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New Jersey Restaurant Review

Perryville Inn
167 Perryville Road
Perryville, Hunterdon County, New Jersey
(908) 730-9500

By The Artful Diner
Special to nj.com

Paul and Lorraine Ingenito's Perryville Inn has long been considered a prime destination for those in search of a cozy dîner à deux. The Federal-style building boasts two dining areas: an original room dating from 1813 replete with huge stone fireplace and accoutrements appropriately rustic, and a larger, modern space offering two walls of windows that afford a lovely view of the restaurant's finely-manicured greenery. The Inn is the perfect setting for a gastronomic romantic rendezvous -- if you get the right table, that is.

On two separate occasions, our hostess (not Mrs. Ingenito, who often handles the hosting chores) plopped us down in circumstances that were about as conducive to romance as dining in a major outpost of the U.S. Postal Service several hours before the April 15th deadline for filing income taxes.

In the first instance, our party was seated in the homey 1813 room. This arrangement would have been perfectly acceptable, had it not been for the fact that the entirety of the larger dining area had been reserved for a surprise birthday bash. Hence, we had a bird's-eye view of the tumultuous arrival of various and sundry guests -- and they of us. It was somewhat akin to chowing down in Bloomingdale's front window. Then, as if to add insult to injury, sometime later the very same hostess seated parties on both sides of our table. Once again, this would have been fine... except that the two parties knew each other and spent a good deal of the evening engaged in spirited clamorous commutes.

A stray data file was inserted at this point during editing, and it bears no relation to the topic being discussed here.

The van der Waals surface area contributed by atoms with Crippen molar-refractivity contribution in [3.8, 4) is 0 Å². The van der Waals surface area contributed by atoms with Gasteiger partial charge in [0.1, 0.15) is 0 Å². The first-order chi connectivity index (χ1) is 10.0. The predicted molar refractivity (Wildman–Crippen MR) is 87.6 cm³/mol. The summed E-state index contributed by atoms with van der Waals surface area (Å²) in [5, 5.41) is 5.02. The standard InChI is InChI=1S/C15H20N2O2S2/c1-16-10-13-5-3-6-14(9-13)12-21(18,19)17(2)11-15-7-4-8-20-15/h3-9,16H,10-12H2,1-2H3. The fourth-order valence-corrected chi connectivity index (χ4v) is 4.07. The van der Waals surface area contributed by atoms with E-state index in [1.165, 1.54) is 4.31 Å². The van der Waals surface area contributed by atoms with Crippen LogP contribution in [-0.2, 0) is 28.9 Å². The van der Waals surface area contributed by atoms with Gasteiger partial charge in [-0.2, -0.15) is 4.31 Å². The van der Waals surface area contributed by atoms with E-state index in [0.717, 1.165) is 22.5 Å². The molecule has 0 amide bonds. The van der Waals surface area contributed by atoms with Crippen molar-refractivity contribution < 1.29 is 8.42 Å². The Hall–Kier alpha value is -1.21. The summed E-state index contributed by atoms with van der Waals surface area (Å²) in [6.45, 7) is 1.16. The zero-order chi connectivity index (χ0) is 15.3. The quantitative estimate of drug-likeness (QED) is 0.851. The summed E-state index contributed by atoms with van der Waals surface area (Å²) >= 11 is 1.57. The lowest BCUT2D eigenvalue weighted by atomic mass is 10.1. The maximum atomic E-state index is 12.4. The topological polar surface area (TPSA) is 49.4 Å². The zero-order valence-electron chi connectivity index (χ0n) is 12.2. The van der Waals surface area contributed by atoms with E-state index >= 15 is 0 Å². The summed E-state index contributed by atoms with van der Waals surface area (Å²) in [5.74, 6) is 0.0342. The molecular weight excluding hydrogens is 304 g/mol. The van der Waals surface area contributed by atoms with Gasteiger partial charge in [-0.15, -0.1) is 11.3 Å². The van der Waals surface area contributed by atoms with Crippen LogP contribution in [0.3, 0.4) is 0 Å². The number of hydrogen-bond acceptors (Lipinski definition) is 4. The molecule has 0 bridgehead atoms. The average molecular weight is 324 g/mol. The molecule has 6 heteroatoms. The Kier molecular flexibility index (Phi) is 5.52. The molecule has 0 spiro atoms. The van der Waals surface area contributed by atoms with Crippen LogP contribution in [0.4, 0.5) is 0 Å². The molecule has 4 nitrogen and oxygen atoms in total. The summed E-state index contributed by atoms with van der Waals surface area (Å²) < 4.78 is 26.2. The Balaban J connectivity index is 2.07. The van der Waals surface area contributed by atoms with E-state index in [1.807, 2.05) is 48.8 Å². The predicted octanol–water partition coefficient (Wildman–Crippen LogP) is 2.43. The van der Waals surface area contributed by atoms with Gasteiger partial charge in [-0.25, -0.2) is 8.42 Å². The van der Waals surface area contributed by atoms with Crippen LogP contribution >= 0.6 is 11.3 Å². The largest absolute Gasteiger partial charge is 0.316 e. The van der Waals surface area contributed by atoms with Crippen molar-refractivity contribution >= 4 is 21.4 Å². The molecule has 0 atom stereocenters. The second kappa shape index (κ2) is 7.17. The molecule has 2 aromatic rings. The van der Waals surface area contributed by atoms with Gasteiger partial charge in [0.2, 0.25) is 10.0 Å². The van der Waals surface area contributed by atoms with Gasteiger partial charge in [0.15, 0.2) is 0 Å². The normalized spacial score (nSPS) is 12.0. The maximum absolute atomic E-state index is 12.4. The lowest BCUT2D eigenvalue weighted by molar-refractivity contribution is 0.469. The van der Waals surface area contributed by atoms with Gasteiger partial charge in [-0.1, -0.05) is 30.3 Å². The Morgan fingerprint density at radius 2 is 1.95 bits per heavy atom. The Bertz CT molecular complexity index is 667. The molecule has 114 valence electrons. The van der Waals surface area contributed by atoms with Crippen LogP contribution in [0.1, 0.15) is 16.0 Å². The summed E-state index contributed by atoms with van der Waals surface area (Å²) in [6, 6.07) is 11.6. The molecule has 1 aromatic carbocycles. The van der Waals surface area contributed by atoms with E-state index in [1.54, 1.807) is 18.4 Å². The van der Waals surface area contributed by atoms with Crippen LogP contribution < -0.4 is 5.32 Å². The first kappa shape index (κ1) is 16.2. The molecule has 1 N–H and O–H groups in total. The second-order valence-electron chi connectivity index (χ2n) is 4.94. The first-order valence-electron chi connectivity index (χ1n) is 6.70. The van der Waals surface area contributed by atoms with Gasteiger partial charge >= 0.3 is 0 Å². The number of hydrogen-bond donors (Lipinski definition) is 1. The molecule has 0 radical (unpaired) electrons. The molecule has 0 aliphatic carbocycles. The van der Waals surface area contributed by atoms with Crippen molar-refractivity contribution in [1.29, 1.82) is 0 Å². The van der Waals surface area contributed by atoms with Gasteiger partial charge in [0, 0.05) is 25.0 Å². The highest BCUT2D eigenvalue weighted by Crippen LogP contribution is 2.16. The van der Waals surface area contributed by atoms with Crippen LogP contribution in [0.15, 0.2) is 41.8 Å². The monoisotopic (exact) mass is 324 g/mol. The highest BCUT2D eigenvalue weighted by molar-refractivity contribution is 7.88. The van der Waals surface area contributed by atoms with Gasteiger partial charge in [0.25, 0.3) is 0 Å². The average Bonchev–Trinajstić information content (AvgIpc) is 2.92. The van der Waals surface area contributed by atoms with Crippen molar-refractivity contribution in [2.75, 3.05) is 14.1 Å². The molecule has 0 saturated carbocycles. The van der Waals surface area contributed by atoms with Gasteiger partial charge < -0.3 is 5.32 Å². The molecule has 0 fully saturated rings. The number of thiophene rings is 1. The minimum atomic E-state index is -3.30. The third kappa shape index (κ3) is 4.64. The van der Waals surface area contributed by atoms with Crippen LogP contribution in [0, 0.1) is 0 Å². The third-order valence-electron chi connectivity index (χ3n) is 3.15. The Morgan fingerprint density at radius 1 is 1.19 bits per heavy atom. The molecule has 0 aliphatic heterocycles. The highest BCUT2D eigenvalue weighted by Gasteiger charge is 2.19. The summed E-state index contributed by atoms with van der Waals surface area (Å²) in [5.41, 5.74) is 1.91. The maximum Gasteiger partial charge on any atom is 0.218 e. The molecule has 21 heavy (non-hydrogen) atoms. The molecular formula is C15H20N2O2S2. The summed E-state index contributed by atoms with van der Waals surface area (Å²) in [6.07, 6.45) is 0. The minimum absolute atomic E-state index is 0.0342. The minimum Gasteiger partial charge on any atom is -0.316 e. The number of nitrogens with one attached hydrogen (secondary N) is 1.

During our second visit, my wife and I were escorted into the larger modern dining area. As it was early in the evening, only one table was occupied. And, you guessed it, with the entire room from which to choose, the hostess with the mostest seated us right next to the occupied table. Even more disconcerting, however, was the fact that we were situated in a direct line to the kitchen -- close enough to hear the doors to the nether regions creak with nauseating regularity and the sound of spirited chopping (the noise was so loud, it was actually discernible on my tape recording) and conversations from within... Ah, sweet romance...

Apart from the hostess, though, service here is both professional and personable and is perfectly exemplified in the gentleman who presides over the establishment's attractive diminutive bar. So feel free to unwind with one of the Inn's specialty martinis ($8.75) -- recently sampled, for instance, was a fabulously refreshing white watermelon martini -- and take a gander at the first-class wine list.